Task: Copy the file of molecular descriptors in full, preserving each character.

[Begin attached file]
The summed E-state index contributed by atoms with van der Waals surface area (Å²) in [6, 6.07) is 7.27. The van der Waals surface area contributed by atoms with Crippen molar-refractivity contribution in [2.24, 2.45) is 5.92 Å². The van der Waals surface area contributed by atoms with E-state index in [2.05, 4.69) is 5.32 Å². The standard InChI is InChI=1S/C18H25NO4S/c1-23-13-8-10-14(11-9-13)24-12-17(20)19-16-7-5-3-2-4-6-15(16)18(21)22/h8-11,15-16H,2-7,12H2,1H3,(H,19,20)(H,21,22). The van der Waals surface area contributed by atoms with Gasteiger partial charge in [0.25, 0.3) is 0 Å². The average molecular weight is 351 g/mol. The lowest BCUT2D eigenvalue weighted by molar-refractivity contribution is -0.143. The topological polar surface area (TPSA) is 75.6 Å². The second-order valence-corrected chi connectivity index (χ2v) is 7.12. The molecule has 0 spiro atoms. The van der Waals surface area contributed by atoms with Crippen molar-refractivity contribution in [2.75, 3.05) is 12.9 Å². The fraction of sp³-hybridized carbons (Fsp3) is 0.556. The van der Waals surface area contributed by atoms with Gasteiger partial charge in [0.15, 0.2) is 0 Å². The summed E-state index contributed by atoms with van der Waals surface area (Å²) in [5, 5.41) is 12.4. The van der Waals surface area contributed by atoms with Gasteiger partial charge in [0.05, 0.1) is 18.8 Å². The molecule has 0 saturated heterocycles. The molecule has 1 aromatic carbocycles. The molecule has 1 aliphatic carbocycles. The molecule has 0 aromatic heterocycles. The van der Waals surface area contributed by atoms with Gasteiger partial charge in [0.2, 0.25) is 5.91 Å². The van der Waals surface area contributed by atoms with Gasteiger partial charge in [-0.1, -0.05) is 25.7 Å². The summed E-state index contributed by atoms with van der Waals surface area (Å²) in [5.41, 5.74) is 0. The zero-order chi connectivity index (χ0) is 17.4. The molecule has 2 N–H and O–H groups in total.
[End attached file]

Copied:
The summed E-state index contributed by atoms with van der Waals surface area (Å²) in [6, 6.07) is 7.27. The van der Waals surface area contributed by atoms with Crippen molar-refractivity contribution in [2.24, 2.45) is 5.92 Å². The van der Waals surface area contributed by atoms with E-state index in [2.05, 4.69) is 5.32 Å². The standard InChI is InChI=1S/C18H25NO4S/c1-23-13-8-10-14(11-9-13)24-12-17(20)19-16-7-5-3-2-4-6-15(16)18(21)22/h8-11,15-16H,2-7,12H2,1H3,(H,19,20)(H,21,22). The van der Waals surface area contributed by atoms with Gasteiger partial charge in [0.25, 0.3) is 0 Å². The average molecular weight is 351 g/mol. The lowest BCUT2D eigenvalue weighted by molar-refractivity contribution is -0.143. The topological polar surface area (TPSA) is 75.6 Å². The second-order valence-corrected chi connectivity index (χ2v) is 7.12. The molecule has 0 spiro atoms. The van der Waals surface area contributed by atoms with Crippen molar-refractivity contribution in [2.75, 3.05) is 12.9 Å². The fraction of sp³-hybridized carbons (Fsp3) is 0.556. The van der Waals surface area contributed by atoms with Gasteiger partial charge in [0.15, 0.2) is 0 Å². The summed E-state index contributed by atoms with van der Waals surface area (Å²) in [5, 5.41) is 12.4. The van der Waals surface area contributed by atoms with Gasteiger partial charge in [0.05, 0.1) is 18.8 Å². The molecule has 0 saturated heterocycles. The molecule has 1 aromatic carbocycles. The molecule has 1 aliphatic carbocycles. The molecule has 0 aromatic heterocycles. The van der Waals surface area contributed by atoms with Gasteiger partial charge in [0.2, 0.25) is 5.91 Å². The van der Waals surface area contributed by atoms with Gasteiger partial charge in [-0.1, -0.05) is 25.7 Å². The summed E-state index contributed by atoms with van der Waals surface area (Å²) in [5.41, 5.74) is 0. The zero-order chi connectivity index (χ0) is 17.4. The molecule has 2 N–H and O–H groups in total.